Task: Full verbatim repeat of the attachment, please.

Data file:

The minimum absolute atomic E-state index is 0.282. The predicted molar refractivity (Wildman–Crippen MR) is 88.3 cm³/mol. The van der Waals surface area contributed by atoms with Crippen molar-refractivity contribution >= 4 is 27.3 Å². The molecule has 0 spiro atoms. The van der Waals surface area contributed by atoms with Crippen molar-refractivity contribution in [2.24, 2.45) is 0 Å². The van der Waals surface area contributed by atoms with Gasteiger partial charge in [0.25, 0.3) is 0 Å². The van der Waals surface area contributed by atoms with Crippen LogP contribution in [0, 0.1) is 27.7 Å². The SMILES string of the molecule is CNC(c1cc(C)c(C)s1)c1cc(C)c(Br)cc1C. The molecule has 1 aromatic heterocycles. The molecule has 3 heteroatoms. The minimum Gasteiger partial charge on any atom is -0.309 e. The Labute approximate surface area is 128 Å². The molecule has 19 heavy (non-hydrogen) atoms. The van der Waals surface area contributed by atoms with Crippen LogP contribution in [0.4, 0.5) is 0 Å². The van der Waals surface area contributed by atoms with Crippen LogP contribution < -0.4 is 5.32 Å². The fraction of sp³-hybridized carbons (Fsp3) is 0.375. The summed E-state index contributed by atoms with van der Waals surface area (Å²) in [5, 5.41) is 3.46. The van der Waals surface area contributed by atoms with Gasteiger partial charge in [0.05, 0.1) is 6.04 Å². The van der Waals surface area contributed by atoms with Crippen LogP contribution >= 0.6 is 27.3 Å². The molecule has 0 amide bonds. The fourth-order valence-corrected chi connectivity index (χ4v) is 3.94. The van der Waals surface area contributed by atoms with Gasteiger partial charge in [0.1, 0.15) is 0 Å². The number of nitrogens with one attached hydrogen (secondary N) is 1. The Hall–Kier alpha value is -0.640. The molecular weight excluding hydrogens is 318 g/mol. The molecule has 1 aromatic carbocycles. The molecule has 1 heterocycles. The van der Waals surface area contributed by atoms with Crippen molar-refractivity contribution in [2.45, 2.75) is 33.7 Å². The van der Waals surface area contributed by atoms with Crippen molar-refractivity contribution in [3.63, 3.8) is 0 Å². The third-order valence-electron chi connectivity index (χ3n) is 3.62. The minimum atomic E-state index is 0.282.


The minimum absolute atomic E-state index is 0.282. The predicted molar refractivity (Wildman–Crippen MR) is 88.3 cm³/mol. The van der Waals surface area contributed by atoms with Crippen molar-refractivity contribution >= 4 is 27.3 Å². The molecule has 0 spiro atoms. The van der Waals surface area contributed by atoms with Crippen molar-refractivity contribution in [2.24, 2.45) is 0 Å². The van der Waals surface area contributed by atoms with Gasteiger partial charge in [0.25, 0.3) is 0 Å². The van der Waals surface area contributed by atoms with Crippen LogP contribution in [0, 0.1) is 27.7 Å². The SMILES string of the molecule is CNC(c1cc(C)c(C)s1)c1cc(C)c(Br)cc1C. The molecule has 1 aromatic heterocycles. The molecule has 3 heteroatoms. The minimum Gasteiger partial charge on any atom is -0.309 e. The Labute approximate surface area is 128 Å². The molecule has 19 heavy (non-hydrogen) atoms. The van der Waals surface area contributed by atoms with Crippen LogP contribution in [0.4, 0.5) is 0 Å². The van der Waals surface area contributed by atoms with Crippen LogP contribution < -0.4 is 5.32 Å². The fraction of sp³-hybridized carbons (Fsp3) is 0.375. The summed E-state index contributed by atoms with van der Waals surface area (Å²) in [5, 5.41) is 3.46. The van der Waals surface area contributed by atoms with Gasteiger partial charge in [0.05, 0.1) is 6.04 Å². The van der Waals surface area contributed by atoms with Crippen LogP contribution >= 0.6 is 27.3 Å². The molecule has 0 amide bonds. The fourth-order valence-corrected chi connectivity index (χ4v) is 3.94. The van der Waals surface area contributed by atoms with Gasteiger partial charge in [0.1, 0.15) is 0 Å². The number of nitrogens with one attached hydrogen (secondary N) is 1. The Hall–Kier alpha value is -0.640. The molecular weight excluding hydrogens is 318 g/mol. The molecule has 1 aromatic carbocycles. The molecule has 1 heterocycles. The van der Waals surface area contributed by atoms with Crippen molar-refractivity contribution in [2.45, 2.75) is 33.7 Å². The van der Waals surface area contributed by atoms with Crippen molar-refractivity contribution in [3.63, 3.8) is 0 Å². The third-order valence-electron chi connectivity index (χ3n) is 3.62. The minimum atomic E-state index is 0.282.